The successful Kepler and TESS missions have discovered thousands of exoplanets and let the community focus on the characterisation of these bodies. One area of research utilises ultra-high-precision photometric and spectroscopic follow-up observations in order to accurately constrain the bulk densities of terrestrial exoplanets. Combining these observables with Bayesian internal structure modelling that uses geological equations of state, we can start to learn about the compositions of planets around main-sequence stars for the first time. Importantly, by studying multi-planet systems we can conduct comparative planetology that can reveal important aspects that challenge our knowledge of planet formation and evolution via the contrastment of the observational and modelling results of a planet against its neighbours.

In this talk, I will present observational studies characterising multi-planet systems initially discovered with TESS and followed-up with ultra-high precision photometry from the recently launched CHEOPS satellite and ground-based RV instruments, such as HARPS and HARPS-N. Additionally, I will discuss our Bayesian internal structure and atmospheric escape analyses, and present the results of utilising such models on several key, multi-planet systems observed with CHEOPS, such as TOI-1064 and TOI-561, that are expected to become cornerstones of exoplanet characterisation due to the questions they raise about planet formation, the system multiplicity, or the amenability to atmospheric observations. Important knowledge about these new systems was uncovered via the refined radii, masses, and densities, a combination of precise observations using a new generation of instruments across different techniques, and cutting-edge planetary internal structure modelling. Therefore, utilising these resources we are at the beginning of a new era in characterising terrestrial bodies outside of our Solar System that will be strengthened with JWST.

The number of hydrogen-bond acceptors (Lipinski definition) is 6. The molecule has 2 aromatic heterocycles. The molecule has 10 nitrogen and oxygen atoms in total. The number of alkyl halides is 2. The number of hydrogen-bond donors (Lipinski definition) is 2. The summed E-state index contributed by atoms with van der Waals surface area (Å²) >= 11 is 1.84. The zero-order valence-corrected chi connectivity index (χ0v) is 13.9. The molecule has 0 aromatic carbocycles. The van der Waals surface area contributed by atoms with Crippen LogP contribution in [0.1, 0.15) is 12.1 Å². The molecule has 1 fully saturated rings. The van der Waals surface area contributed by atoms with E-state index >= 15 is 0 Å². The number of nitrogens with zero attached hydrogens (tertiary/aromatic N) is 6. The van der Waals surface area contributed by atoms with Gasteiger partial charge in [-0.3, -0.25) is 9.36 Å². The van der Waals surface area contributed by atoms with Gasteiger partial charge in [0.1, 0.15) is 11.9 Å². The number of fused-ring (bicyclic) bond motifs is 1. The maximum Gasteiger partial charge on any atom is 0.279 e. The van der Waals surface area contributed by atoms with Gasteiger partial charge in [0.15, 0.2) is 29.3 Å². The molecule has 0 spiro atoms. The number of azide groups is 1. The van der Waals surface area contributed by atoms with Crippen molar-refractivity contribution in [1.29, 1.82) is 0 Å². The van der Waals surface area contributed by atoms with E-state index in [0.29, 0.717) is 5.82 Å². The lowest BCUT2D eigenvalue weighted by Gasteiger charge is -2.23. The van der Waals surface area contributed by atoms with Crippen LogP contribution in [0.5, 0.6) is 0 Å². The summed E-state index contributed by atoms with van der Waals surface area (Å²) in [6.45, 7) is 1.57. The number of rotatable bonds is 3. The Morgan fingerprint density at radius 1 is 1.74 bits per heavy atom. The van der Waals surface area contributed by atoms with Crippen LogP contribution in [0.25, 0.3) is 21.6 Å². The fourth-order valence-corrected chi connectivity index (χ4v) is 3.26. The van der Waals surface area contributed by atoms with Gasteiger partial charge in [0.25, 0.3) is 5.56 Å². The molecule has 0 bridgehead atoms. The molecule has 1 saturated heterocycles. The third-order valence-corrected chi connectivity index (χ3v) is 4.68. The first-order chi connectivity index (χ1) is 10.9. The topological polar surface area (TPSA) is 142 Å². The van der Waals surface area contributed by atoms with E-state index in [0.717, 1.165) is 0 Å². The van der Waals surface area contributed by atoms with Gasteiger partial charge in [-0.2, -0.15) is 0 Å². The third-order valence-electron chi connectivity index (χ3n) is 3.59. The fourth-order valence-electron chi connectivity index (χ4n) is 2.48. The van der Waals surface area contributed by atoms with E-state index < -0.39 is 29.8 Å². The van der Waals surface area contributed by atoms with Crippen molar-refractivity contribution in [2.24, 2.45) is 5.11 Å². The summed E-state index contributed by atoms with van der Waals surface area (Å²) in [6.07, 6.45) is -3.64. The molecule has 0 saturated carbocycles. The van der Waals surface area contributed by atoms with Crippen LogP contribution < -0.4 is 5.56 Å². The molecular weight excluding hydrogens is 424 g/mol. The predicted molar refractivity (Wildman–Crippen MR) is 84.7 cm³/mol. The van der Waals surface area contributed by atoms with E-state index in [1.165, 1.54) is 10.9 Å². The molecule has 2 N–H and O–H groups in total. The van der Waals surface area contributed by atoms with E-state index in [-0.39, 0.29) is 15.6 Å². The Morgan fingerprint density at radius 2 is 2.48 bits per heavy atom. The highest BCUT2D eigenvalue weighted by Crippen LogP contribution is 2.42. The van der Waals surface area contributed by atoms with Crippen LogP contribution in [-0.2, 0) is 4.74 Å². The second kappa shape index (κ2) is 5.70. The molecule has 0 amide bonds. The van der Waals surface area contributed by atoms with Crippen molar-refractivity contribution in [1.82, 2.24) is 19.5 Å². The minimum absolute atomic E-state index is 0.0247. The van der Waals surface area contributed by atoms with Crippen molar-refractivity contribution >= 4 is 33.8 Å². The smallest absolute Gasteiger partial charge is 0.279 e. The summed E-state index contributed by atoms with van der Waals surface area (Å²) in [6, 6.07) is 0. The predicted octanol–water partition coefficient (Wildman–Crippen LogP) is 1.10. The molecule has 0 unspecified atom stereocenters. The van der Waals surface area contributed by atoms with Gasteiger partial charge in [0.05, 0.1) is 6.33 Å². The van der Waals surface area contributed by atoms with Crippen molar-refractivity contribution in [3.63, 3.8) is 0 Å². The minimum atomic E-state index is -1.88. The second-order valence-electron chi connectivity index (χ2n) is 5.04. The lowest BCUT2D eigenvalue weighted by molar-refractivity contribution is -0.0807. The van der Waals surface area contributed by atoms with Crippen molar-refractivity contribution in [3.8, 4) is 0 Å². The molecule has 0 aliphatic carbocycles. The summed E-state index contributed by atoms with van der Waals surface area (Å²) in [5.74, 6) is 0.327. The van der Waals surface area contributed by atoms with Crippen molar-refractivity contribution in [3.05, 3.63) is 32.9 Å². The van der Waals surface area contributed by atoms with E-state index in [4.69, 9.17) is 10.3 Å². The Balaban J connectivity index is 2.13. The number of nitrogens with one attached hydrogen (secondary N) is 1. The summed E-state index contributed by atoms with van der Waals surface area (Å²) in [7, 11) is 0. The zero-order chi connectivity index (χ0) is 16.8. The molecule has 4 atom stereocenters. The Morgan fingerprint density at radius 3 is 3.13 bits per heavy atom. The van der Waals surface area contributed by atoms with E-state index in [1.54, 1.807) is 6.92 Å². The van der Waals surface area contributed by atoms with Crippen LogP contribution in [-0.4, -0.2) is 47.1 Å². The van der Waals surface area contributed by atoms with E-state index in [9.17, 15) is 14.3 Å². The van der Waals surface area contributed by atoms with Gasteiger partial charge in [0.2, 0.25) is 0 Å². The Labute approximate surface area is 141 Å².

How to cite: Wilson, T.: Characterising the internal structures of small exoplanets with CHEOPS, Europlanet Science Congress 2022, Granada, Spain, 18–23 Sep 2022, EPSC2022-944,, 2022.